PerspectiveStructural Biology

Mitoribosome oddities

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Science  17 Apr 2015:
Vol. 348, Issue 6232, pp. 288-289
DOI: 10.1126/science.aab1054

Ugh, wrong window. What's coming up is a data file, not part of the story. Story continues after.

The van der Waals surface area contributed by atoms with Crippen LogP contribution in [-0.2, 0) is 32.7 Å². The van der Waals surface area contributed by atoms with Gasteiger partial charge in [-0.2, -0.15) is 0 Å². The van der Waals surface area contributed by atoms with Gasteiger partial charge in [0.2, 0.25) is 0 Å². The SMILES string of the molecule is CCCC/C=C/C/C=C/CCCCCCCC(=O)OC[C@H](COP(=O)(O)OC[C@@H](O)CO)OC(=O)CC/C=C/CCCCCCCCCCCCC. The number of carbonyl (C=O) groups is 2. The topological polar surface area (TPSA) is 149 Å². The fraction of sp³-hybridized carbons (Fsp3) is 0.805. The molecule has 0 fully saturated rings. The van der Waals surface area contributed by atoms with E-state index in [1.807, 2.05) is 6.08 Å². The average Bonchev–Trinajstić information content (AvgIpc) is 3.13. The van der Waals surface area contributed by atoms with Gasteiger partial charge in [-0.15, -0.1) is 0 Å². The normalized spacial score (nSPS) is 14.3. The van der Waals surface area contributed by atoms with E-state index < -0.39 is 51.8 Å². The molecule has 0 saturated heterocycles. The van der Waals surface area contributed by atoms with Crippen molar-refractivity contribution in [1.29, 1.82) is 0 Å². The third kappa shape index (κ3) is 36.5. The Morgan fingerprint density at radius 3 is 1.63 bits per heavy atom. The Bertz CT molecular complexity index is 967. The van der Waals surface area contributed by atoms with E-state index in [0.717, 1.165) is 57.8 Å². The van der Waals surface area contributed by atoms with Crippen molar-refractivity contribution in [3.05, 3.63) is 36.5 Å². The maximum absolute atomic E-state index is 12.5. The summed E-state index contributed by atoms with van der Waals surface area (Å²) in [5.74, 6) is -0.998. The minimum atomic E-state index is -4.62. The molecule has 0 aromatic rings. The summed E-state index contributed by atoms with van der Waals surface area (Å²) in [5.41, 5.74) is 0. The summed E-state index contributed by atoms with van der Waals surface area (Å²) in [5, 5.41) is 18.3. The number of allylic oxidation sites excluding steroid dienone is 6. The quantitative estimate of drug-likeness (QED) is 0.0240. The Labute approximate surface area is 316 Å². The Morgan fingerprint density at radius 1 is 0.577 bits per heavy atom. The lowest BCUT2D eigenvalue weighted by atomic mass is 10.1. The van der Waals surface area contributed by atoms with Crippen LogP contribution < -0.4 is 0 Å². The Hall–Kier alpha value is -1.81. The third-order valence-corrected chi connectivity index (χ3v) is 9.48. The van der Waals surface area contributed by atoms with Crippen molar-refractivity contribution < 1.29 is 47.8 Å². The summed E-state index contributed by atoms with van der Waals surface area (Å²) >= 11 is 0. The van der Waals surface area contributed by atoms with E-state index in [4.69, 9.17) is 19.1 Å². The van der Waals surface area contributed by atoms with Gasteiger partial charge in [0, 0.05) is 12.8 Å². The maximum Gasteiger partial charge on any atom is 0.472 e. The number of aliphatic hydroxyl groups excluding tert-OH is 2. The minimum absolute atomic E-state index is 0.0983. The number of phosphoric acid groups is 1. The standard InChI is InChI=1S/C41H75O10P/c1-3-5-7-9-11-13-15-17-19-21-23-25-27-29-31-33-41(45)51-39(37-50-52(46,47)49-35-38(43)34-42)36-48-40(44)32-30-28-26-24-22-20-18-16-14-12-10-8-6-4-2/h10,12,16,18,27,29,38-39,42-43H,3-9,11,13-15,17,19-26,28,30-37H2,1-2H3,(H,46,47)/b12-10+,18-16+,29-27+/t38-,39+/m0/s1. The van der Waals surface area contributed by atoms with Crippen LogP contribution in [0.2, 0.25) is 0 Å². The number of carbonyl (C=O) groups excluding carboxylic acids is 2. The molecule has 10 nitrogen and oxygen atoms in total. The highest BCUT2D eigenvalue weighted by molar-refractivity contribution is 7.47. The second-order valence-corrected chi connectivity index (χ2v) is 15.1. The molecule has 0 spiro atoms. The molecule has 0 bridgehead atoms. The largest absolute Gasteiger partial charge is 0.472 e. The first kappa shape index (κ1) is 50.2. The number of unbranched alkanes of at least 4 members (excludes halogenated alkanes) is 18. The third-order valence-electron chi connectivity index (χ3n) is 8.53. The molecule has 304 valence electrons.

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Eukaryotic cells contain two separate translation machineries for protein synthesis—one in the cytosol and one in mitochondria. This situation is attributable to the evolutionary history of eukaryotic cells, which originate from a merger of two formerly independent cells—the host cell and the bacterial endosymbiont—with each contributing a full-fledged protein synthesis system. However, during the past 1.5 billion years, the two translation machineries have evolved very differently. That of the host cell, which acts in the cytosol, synthesizes almost all cellular proteins, including most mitochondrial proteins. By contrast, in mitochondria—the descendants of the bacterial endosymbionts—ribosomes (mitoribosomes) are now highly specialized for the synthesis of a very small number (13 in humans) of membrane proteins that function in energy production. It has been assumed that mitoribosomes are still similar to those of bacteria. Now, advances in high-resolution cryo–electron microscopy have allowed fascinating insights into the molecular structure of mitoribosomes, as reported by Greber et al. (1) on page 303 of this issue and by Amunts et al. (2). It is clear that the mitoribosome differs dramatically from the “canonical” cytosolic ribosome of bacteria and eukaryotes (see the figure).